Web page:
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32 (detailed ingredient list in Chapter 3) and a small drop (10 culture. The culture was washed in fres h medium to remove any autoinducers the cell might have produced while growing. We added different concentrations of exogenous 3OC6HSL autoinducer in each well (ranging from 0 to 5000 nM) (N ( ketocaproyl) L homoserine lactone, Sigma Aldrich CAS: 143537 62 6 ) The cells were left to grow in the plate for several hours (6 12 hours) while performing measurements on the wells. The Biotek programmable reader also al lowed us to monitor the turbidity of each well during the experiment. The turbidity wa s measured at 600 nm wavelength The turbidity per 1 cm path length is the specific optical density (OD) and for low values ( up to 0.1 1 ) the OD is proportional to the concentration of cells in the sample (70) Knowing the OD of the sample is very important as it allowed us to know when the cells reached exponential pha se. We observed lag ph ases of ~3 5 hours (depending on the i nitial cell density) follow ed by an exponential phase of ~4 hours. Using a Shimadzu spectrophotometer, we calibrated OD to cell density values. Figure 2 1 shows the linear relationship between OD and cell density. MJ11 Bulk Well tray Measurement Results Cu ltures were left to grow in the well plate for several hours under different initial 3OC6HSL autoinducer concentrations. When the bio luminescence of a well plate sample is measured, the obtained number is proportional to the absolute bio lumin escence by an unknown constant. However, knowledge of the value of this constant is not necessary as long as the same constant applies to different wells and over time in a given experiment. The absolute measure of the biolumine scence would be the total count of photons emitted by the observed sample in all spatial directions. By contrast, our measured value for the bio luminescence depends on the fraction of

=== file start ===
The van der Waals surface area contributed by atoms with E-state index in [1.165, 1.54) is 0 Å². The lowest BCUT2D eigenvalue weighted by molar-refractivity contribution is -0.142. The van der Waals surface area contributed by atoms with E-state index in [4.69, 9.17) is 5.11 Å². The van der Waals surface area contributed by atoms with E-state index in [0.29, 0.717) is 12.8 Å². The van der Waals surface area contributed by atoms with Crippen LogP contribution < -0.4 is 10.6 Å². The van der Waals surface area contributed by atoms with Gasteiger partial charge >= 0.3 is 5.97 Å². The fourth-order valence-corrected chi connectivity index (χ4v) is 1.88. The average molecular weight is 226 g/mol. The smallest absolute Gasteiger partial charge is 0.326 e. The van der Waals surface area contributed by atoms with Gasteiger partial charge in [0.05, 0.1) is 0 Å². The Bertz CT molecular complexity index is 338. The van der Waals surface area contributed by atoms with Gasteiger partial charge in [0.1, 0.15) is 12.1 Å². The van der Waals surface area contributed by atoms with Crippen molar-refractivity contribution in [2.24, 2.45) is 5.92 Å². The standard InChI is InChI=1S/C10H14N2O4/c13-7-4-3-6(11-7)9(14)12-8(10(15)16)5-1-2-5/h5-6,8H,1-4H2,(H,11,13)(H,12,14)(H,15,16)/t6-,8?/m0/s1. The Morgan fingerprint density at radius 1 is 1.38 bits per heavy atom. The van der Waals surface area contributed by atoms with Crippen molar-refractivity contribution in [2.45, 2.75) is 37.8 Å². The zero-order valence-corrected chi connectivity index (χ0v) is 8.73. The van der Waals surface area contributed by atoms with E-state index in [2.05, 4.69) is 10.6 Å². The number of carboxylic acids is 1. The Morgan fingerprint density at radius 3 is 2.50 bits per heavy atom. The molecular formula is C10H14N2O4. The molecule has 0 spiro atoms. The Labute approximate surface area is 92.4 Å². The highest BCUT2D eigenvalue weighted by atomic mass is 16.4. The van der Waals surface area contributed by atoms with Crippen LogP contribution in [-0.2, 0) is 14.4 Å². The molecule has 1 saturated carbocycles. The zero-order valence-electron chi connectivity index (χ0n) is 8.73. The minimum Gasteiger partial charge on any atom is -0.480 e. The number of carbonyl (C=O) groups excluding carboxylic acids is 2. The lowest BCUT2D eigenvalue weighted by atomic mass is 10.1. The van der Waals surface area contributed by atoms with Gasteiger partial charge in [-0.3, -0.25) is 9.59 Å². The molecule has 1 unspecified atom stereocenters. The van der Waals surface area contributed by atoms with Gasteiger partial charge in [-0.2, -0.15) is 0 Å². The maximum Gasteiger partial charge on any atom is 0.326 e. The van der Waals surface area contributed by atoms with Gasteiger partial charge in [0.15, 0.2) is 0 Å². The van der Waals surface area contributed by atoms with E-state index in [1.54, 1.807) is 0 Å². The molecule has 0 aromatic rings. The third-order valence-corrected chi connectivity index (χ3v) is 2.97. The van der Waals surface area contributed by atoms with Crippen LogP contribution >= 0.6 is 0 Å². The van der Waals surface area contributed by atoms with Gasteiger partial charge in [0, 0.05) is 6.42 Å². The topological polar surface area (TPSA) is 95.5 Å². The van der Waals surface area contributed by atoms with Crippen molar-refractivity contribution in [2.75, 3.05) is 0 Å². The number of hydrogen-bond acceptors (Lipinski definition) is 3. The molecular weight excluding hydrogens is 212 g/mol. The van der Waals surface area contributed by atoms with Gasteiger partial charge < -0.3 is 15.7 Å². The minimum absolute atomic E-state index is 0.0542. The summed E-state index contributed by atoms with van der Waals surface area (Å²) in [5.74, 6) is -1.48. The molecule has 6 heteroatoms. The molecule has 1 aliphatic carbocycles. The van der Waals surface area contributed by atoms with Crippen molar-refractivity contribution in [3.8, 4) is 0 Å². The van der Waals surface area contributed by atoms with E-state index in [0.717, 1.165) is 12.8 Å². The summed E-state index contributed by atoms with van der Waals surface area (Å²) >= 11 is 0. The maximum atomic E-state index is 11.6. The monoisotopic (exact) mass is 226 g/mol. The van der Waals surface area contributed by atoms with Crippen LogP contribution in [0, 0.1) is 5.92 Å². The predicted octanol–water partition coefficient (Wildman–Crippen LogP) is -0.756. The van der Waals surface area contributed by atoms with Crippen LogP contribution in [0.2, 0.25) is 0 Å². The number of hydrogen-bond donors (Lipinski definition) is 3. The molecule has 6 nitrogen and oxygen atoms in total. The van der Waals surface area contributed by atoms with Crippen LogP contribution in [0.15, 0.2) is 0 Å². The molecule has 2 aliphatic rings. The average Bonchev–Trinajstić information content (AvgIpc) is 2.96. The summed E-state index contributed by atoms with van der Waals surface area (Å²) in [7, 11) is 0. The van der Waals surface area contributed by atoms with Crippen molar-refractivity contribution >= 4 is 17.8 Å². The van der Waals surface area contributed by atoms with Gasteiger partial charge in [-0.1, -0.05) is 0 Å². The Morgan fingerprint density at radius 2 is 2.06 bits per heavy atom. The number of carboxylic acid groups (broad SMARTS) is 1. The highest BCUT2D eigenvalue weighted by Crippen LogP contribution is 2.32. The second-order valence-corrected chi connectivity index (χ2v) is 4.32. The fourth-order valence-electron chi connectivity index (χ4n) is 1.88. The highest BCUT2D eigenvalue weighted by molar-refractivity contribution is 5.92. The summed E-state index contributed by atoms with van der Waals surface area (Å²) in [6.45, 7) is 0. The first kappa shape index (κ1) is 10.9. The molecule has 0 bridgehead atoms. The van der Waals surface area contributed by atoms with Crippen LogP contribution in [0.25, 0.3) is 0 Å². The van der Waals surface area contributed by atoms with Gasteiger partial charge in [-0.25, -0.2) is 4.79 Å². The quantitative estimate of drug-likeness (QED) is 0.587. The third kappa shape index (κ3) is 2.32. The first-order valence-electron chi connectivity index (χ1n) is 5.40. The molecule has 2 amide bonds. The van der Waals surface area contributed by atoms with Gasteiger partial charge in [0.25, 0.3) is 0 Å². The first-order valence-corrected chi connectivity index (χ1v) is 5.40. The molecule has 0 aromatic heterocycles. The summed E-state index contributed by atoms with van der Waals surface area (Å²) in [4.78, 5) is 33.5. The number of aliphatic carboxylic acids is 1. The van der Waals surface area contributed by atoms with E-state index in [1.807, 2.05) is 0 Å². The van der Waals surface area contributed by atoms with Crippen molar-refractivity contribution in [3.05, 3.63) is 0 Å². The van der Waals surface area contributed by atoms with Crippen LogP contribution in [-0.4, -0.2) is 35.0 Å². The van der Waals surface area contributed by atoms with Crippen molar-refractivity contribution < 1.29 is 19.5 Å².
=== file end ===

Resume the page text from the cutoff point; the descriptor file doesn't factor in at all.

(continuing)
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33 collected light given by the optics geometry of the well tray reader, its photomultiplier gain (kept constant duri ng all the experiment) and the ADC converter. The Figure 2 2 shows the bio luminescence of V.fischeri in a 48 well tray growing in defined medium normalized to OD, making it proportional to the bio luminescence emission per cell. We can see here how the cell s are starting to satu rate their bio luminescence at 3OC6HSL AI concentration of ~ 1000 nM This saturation concentration was also observed in the average behavior of preliminary single cell experiments. The figure shows that adding increasing 3OC6HSL to the samples increases the bio luminescence emission, with a steep increase between 100 nM and 500 nM. We can also observe how the bio luminescence activation in response to the exogenous 3OC6HSL takes ~ 100 minutes to reach a steady state. Figure 2 2: Biolumin escence emission for wild type V.fischeri MJ11 normalized to optical density. The measurement was taken in a 48 well plate in defined photobacterium medium. Exogenous 3OC6HSL AI was added at time t = 0. At t = 70 minutes the response is still developing, a nd for the curves t > 130 minutes it has already reached a steady state. The dotted curve corresponds to the fit to a cooperative binding model, with equilibrium constant and Hill coefficient Reprinted from (64)